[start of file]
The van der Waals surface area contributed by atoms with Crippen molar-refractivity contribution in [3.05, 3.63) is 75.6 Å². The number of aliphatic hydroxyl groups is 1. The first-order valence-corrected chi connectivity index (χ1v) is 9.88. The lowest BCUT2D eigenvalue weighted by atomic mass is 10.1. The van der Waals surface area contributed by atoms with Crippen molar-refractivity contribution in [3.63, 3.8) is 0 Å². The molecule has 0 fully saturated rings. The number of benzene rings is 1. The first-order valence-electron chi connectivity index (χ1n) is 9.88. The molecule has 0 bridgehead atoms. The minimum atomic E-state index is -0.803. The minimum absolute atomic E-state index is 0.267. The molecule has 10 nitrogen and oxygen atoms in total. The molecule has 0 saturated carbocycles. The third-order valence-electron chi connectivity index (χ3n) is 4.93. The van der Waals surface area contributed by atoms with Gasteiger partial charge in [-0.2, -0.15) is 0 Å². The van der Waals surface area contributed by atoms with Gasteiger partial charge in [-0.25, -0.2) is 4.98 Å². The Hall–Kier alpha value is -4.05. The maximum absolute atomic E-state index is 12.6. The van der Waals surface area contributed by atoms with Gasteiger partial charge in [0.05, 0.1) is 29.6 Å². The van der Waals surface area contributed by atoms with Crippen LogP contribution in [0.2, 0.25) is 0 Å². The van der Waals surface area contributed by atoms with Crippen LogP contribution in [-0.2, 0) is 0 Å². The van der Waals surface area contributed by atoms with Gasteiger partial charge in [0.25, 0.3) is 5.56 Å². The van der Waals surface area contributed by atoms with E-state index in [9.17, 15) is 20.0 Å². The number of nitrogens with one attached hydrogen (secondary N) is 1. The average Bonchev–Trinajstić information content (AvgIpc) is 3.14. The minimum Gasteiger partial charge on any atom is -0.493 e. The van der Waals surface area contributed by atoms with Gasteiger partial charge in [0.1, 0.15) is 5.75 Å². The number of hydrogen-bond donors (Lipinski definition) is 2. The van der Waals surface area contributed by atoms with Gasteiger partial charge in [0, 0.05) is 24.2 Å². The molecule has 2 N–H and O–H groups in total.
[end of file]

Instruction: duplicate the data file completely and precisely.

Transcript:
The van der Waals surface area contributed by atoms with Crippen molar-refractivity contribution in [3.05, 3.63) is 75.6 Å². The number of aliphatic hydroxyl groups is 1. The first-order valence-corrected chi connectivity index (χ1v) is 9.88. The lowest BCUT2D eigenvalue weighted by atomic mass is 10.1. The van der Waals surface area contributed by atoms with Crippen molar-refractivity contribution in [3.63, 3.8) is 0 Å². The molecule has 0 fully saturated rings. The number of benzene rings is 1. The first-order valence-electron chi connectivity index (χ1n) is 9.88. The molecule has 0 bridgehead atoms. The minimum atomic E-state index is -0.803. The minimum absolute atomic E-state index is 0.267. The molecule has 10 nitrogen and oxygen atoms in total. The molecule has 0 saturated carbocycles. The third-order valence-electron chi connectivity index (χ3n) is 4.93. The van der Waals surface area contributed by atoms with Gasteiger partial charge in [-0.2, -0.15) is 0 Å². The van der Waals surface area contributed by atoms with Gasteiger partial charge in [-0.25, -0.2) is 4.98 Å². The Hall–Kier alpha value is -4.05. The maximum absolute atomic E-state index is 12.6. The van der Waals surface area contributed by atoms with Gasteiger partial charge in [0.05, 0.1) is 29.6 Å². The van der Waals surface area contributed by atoms with Crippen LogP contribution in [0.2, 0.25) is 0 Å². The van der Waals surface area contributed by atoms with Crippen LogP contribution in [-0.2, 0) is 0 Å². The van der Waals surface area contributed by atoms with Gasteiger partial charge in [0.25, 0.3) is 5.56 Å². The van der Waals surface area contributed by atoms with E-state index in [9.17, 15) is 20.0 Å². The number of nitrogens with one attached hydrogen (secondary N) is 1. The average Bonchev–Trinajstić information content (AvgIpc) is 3.14. The minimum Gasteiger partial charge on any atom is -0.493 e. The van der Waals surface area contributed by atoms with Gasteiger partial charge in [0.1, 0.15) is 5.75 Å². The number of hydrogen-bond donors (Lipinski definition) is 2. The van der Waals surface area contributed by atoms with Gasteiger partial charge in [0, 0.05) is 24.2 Å². The molecule has 2 N–H and O–H groups in total.